Verizon has just released their 76 page 2012 Data Breach Investigations Report. This is a study conducted by the Verizon RISK Team with cooperation from the Australian Federal Police, Dutch National High Tech Crime Unit, Irish Reporting and Information Security Service, Police Central e-Crime Unit, and United States Secret Service.
The study contains a wealth of information for both small and large organizations. Since most small businesses don’t have full-time, dedicated IT security staff pouring over these kinds of reports, we thought we’d do that for you and give you the high points. If you like to read it for yourself, you can find it here. http://www.verizonbusiness.com/resources/reports/rp_data-breach-investigations-report-2012_en_xg.pdf
Our next posts will cover how these findings provide a clear road-map for the security conscious small business.
From the Report –
Cyber-Criminals continued to automate and streamline their methods of high-volume, low-risk attacks against weaker targets. Thus creating an “industrialized” approach.
Target selection is based more on opportunity than on choice . Most victims fell prey because they were found to possess easily exploitable weakness rather than because they were pre-identified for attack. Whether targeted or not, the great majority of victims succumbed to attacks that cannot be described as highly difficult .
- 79% of victims were targets of opportunity
- 96% of attacks were not highly difficult
Smaller organizations represent the majority of victims. This relates to the breed of “industrialized” attacks mentioned above; they can be carried out against large numbers in a surprisingly short time-frame with little to no resistance. Smaller businesses are the ideal target for such raids, and money-driven, risk-averse Cyber-Criminals understand this very well . Thus, the number of victims in this category continues to swell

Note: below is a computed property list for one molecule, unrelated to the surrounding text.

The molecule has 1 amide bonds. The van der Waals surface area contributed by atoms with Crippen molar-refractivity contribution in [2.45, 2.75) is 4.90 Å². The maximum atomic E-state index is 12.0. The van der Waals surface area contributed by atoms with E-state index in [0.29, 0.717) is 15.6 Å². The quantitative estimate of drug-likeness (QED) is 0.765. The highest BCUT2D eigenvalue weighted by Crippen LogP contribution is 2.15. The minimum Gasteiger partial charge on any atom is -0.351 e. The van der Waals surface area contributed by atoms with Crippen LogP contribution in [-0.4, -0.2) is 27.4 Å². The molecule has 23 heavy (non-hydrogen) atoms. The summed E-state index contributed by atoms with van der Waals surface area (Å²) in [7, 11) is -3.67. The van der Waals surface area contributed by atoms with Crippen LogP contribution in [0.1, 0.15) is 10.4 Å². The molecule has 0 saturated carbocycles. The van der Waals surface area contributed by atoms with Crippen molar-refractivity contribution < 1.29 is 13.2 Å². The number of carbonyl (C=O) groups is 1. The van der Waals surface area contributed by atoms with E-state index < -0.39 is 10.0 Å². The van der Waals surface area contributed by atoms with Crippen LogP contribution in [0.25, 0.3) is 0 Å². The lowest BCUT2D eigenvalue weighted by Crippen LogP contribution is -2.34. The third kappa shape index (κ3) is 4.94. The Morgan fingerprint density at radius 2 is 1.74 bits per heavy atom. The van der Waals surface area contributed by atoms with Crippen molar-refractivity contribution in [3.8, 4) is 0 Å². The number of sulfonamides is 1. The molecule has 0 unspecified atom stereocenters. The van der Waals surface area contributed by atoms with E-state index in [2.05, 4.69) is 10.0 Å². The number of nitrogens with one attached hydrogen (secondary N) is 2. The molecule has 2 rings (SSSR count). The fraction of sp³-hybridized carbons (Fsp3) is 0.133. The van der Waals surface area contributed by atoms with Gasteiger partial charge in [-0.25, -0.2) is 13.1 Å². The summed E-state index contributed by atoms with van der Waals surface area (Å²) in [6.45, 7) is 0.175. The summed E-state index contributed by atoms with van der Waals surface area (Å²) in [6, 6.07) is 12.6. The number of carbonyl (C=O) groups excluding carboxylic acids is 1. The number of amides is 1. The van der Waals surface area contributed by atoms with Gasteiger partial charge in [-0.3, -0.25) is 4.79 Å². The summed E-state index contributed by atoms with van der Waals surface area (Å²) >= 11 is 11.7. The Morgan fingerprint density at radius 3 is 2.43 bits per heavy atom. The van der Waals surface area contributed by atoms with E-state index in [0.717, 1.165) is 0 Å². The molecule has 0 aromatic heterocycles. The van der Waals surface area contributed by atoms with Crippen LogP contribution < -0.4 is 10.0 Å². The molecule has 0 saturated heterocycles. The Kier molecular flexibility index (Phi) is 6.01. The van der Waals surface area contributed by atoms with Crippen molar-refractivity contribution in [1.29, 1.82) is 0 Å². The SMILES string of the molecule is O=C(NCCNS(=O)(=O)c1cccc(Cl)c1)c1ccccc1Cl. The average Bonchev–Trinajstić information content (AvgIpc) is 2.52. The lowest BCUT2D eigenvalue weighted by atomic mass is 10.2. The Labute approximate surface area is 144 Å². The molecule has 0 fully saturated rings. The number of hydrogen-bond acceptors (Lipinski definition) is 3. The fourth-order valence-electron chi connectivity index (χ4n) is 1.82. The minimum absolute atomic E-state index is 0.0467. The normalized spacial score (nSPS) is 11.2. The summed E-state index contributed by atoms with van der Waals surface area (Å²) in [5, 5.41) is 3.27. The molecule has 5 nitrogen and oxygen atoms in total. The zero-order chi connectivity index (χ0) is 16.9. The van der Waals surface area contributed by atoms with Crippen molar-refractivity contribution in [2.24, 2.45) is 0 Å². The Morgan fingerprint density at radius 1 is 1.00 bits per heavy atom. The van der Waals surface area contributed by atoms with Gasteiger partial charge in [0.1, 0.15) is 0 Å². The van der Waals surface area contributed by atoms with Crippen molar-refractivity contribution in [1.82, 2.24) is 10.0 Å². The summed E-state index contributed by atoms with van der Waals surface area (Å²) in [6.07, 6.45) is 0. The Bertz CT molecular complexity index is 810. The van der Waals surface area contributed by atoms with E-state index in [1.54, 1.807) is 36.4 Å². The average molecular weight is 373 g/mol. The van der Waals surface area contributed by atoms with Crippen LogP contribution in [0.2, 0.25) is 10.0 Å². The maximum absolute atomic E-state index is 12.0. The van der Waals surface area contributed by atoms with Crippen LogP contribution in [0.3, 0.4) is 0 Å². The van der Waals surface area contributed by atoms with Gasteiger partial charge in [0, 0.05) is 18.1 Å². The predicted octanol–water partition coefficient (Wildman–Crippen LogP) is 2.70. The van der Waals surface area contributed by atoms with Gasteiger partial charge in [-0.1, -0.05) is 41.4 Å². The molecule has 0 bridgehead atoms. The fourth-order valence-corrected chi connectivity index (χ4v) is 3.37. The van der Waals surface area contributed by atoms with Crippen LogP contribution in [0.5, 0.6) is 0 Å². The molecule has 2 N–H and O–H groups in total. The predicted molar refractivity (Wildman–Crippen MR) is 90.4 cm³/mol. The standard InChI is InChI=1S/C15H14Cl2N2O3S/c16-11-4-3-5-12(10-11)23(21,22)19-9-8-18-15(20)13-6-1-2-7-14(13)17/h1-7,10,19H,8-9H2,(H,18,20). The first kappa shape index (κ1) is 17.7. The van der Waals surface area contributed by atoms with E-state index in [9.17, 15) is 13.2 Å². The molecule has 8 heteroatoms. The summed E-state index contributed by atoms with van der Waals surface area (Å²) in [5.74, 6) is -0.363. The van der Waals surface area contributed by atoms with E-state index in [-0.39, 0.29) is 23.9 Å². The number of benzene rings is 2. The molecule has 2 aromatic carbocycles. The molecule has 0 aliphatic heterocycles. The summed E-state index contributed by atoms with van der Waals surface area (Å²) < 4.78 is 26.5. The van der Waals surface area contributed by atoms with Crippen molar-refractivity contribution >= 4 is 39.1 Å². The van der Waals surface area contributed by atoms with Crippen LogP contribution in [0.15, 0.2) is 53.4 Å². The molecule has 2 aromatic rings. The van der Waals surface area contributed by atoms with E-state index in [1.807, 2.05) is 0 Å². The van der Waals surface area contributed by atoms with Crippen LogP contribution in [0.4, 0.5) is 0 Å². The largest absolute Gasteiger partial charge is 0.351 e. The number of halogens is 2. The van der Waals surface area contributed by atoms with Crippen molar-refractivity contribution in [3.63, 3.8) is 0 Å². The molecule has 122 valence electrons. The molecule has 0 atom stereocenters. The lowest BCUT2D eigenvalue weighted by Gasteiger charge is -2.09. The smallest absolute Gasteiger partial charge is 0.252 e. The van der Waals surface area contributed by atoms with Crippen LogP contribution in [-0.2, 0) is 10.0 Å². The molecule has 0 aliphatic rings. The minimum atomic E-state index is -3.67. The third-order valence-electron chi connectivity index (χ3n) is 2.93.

Organized criminal groups were once again behind the lion’s share of all breaches. Why are they doing this? They do it for the money, most data thieves are professional criminals deliberately trying to steal information they can turn into cash
It is apparent money-driven crooks continue to focus more on opportunistic attacks against weaker targets. Instead of major and risky heists, they pilfer smaller hauls of data from a multitude of smaller organizations that present a lower risk to the attacker . Think of it as a way to streamline business processes .find an easy way to prey on the unsuspecting, the weak, and the lame, and then simply repeat on a large scale . This high-volume, low-yield business model has become the standard MO for organized criminal groups
The most effective and efficient approach is almost always to stop assailants before they get in the door. Most opportunistic criminals will not expend their resources on a hardened target while a softer one of similar perceived value is available .
Smaller organizations often do not have the knowledge or resources necessary to address flagrant weaknesses in their Internet-accessible assets that cause them to be identified for opportunistic attacks.
Well over half the time, the victim’s data was removed within hours of initial compromise
Perpetrators rarely know who they are hacking. In most cases they only learn the identity of their victim after they have gained unauthorized access